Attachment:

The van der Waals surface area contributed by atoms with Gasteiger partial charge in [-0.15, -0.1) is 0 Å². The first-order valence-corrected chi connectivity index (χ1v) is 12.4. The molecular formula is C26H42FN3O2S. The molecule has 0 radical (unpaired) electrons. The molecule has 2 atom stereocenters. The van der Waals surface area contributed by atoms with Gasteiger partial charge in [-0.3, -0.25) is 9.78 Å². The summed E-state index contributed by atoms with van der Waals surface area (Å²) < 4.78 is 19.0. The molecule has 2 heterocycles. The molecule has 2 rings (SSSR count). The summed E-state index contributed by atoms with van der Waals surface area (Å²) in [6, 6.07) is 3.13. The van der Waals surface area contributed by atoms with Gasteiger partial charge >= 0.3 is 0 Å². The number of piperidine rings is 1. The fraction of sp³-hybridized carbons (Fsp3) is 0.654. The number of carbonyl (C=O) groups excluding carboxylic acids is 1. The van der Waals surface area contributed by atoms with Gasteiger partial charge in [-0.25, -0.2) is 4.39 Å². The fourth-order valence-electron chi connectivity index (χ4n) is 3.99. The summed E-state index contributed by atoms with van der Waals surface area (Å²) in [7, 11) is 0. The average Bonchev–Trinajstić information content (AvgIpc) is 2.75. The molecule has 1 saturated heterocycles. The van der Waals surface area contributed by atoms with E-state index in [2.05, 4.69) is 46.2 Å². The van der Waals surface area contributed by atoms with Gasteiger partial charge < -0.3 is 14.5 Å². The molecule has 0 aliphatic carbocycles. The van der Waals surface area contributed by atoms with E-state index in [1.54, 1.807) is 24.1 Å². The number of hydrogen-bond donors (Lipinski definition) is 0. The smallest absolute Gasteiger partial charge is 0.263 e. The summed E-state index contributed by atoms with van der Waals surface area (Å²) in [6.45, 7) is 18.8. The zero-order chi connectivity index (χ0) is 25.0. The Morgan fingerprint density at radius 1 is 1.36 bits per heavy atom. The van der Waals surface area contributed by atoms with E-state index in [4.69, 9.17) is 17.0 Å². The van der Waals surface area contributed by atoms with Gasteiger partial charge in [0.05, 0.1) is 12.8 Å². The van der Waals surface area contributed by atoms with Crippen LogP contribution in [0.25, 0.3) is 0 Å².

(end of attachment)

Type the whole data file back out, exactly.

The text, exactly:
The van der Waals surface area contributed by atoms with Gasteiger partial charge in [-0.15, -0.1) is 0 Å². The first-order valence-corrected chi connectivity index (χ1v) is 12.4. The molecular formula is C26H42FN3O2S. The molecule has 0 radical (unpaired) electrons. The molecule has 2 atom stereocenters. The van der Waals surface area contributed by atoms with Gasteiger partial charge in [-0.3, -0.25) is 9.78 Å². The summed E-state index contributed by atoms with van der Waals surface area (Å²) < 4.78 is 19.0. The molecule has 2 heterocycles. The molecule has 2 rings (SSSR count). The summed E-state index contributed by atoms with van der Waals surface area (Å²) in [6, 6.07) is 3.13. The van der Waals surface area contributed by atoms with Gasteiger partial charge >= 0.3 is 0 Å². The number of piperidine rings is 1. The fraction of sp³-hybridized carbons (Fsp3) is 0.654. The number of carbonyl (C=O) groups excluding carboxylic acids is 1. The van der Waals surface area contributed by atoms with Gasteiger partial charge in [-0.25, -0.2) is 4.39 Å². The fourth-order valence-electron chi connectivity index (χ4n) is 3.99. The summed E-state index contributed by atoms with van der Waals surface area (Å²) in [7, 11) is 0. The average Bonchev–Trinajstić information content (AvgIpc) is 2.75. The molecule has 1 saturated heterocycles. The van der Waals surface area contributed by atoms with E-state index in [2.05, 4.69) is 46.2 Å². The van der Waals surface area contributed by atoms with Gasteiger partial charge < -0.3 is 14.5 Å². The molecule has 0 aliphatic carbocycles. The van der Waals surface area contributed by atoms with E-state index in [1.54, 1.807) is 24.1 Å². The number of hydrogen-bond donors (Lipinski definition) is 0. The smallest absolute Gasteiger partial charge is 0.263 e. The summed E-state index contributed by atoms with van der Waals surface area (Å²) in [6.45, 7) is 18.8. The zero-order chi connectivity index (χ0) is 25.0. The Morgan fingerprint density at radius 1 is 1.36 bits per heavy atom. The van der Waals surface area contributed by atoms with E-state index in [4.69, 9.17) is 17.0 Å². The van der Waals surface area contributed by atoms with Gasteiger partial charge in [0.05, 0.1) is 12.8 Å². The van der Waals surface area contributed by atoms with Crippen LogP contribution in [0.25, 0.3) is 0 Å².